In 1984, our client (then 21 years old), had been arrested for transportation of marijuana (Health and Safety Code § 11360(a)) after he was found with 42 grams of marijuana in his car. At the time, the law did not require that the transportation be for purposes of making a sale. However, our client did have over $750 in cash on him and pay-owe sheets, so it appeared he was selling the marijuana. The marijuana was also neatly organized into eight baggies of about five grams each.
This arrest took place in Torrance and the case was filed in the Torrance Superior Court. Our client entered into a plea bargain to resolve the case quickly, as he was unable to post bail at the time and the prosecutor offered him a deal where he would be placed on three years of formal probation, given credit for time served (22 days) and otherwise only have to pay some court fines of $220. The plea bargain did not require our client to attend any drug treatment program or even Narcotics Anonymous classes.
Our client accepted the plea bargain to a violation of Health & Safety Code § 11360(a) and dutifully reported to his probation officer. He remained on formal probation for two years and six months before just stopping to see his probation officer. He then moved to Waco, Texas for work. This was 1987.
The probation officer reported to the judge that the Client had absconded and had failed to report to probation.
The judge issued a bench warrant with no bail.
Thirty-two years later, in 2019, our client’s boss told him that he would be asked to leave his job as a manager in a fertilizer manufacturing company if the bench warrant remained outstanding.
The client was surprised that the bench warrant had existed for 32 years and he never knew it was pending. He had renewed his Texas driver’s license multiple times without ever being told about the warrant. He had been pulled over by the police a few times and they had checked out his criminal history without ever notifying him of the bench warrant.
The client called Greg Hill & Associates and spoke to Greg. Greg went to the Torrance Courthouse to get the docket on the case, but none existed due to the file being converted to microfiche and no docket report was ever produced. Instead, Greg was able to photocopy about ten pages of documents from the file and see the general case history.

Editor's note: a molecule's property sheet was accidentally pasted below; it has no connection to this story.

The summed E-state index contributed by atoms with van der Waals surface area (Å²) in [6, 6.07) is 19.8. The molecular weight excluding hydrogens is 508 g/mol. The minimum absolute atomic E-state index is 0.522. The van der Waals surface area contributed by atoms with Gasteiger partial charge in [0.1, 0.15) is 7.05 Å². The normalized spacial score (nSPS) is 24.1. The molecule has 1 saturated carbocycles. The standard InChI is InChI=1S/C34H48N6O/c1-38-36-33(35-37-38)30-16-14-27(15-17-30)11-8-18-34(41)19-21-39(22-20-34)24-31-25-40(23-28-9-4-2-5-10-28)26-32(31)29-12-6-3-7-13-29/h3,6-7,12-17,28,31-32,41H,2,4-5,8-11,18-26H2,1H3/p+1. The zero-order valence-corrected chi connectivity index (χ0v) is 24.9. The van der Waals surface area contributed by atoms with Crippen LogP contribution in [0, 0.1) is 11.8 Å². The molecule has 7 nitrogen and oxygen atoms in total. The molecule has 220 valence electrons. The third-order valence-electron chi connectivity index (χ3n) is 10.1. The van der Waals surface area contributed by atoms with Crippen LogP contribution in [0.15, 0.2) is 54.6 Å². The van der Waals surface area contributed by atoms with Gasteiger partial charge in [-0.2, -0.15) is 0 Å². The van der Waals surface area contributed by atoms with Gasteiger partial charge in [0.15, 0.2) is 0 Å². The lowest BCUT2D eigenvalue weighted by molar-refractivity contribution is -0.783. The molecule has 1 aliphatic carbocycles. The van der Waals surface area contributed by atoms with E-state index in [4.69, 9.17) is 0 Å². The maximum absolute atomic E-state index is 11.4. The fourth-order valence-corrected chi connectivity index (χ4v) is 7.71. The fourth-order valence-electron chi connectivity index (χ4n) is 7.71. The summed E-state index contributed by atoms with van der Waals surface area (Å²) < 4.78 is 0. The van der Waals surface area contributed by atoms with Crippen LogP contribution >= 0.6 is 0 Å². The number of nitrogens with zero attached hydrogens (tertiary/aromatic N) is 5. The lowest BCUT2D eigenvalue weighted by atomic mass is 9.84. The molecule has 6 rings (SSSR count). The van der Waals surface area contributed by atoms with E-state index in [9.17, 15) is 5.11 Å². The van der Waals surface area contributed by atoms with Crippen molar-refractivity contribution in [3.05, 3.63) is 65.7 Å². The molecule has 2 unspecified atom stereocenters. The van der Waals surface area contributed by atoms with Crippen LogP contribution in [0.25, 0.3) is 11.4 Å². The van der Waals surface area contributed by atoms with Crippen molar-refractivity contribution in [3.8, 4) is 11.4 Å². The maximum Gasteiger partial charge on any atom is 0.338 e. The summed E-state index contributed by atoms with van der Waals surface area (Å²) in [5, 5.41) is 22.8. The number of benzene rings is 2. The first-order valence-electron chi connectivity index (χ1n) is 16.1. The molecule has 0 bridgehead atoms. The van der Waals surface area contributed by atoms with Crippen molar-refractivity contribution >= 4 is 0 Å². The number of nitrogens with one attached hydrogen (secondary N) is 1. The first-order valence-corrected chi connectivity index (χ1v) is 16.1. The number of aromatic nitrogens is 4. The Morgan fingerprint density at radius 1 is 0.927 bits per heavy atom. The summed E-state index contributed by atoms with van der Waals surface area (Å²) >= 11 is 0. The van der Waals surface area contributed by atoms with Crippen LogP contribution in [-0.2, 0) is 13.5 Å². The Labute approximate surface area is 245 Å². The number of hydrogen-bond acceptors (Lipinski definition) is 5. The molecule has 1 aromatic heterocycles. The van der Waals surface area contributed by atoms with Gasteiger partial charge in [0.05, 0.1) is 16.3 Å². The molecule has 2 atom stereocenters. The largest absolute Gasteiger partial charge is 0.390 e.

Greg then called the client back to report on what he found. Greg explained that since the case was a felony (although Prop 64 had now made his felony a misdemeanor), he would have to come to the Torrance Courthouse in person to have the bench warrant withdrawn in most situations. Greg further explained that there is a provision under California Penal Code § 977(b)(2), wherein a judge can allow an attorney to appear for a person charged with or convicted of a felony if the person executes a special waiver form in court.
Greg further explained that since the client was trying to stay in Waco and not come to court, Greg could prepare such a waiver form and have the client sign it, have his signature notarized in Waco and photocopy his driver’s license to attempt to have the judge allow Greg to appear for him, although such a consent form really was not proper because it was executed outside court.
The client, now age 57, then did so and Greg explained that his plan was to not only appear for the client to have the bench warrant recalled, but to also request that the judge reclassify the felony as a misdemeanor under Proposition 64, the Adult Use of Marijuana Act.
Greg then appeared in the Torrance Superior Court with the signed Penal Code § 977(b)(2) consent waiver. The prosecutor argued that the case could not be reduced to a misdemeanor until the client actually appeared in court and therefore, the judge really could do nothing because the waiver was not executed in court either.
The Torrance judge, however, did not listen to the prosecutor and first, reduced the charge to a misdemeanor and then, with the case being a misdemeanor, allowed Greg to appear under Penal Code § 977(a) (which is allowed under a misdemeanor without the client present in court) and recalled the bench warrant.
The client was very happy to not only have the bench warrant recalled, but have his felony conviction reclassified as a misdemeanor.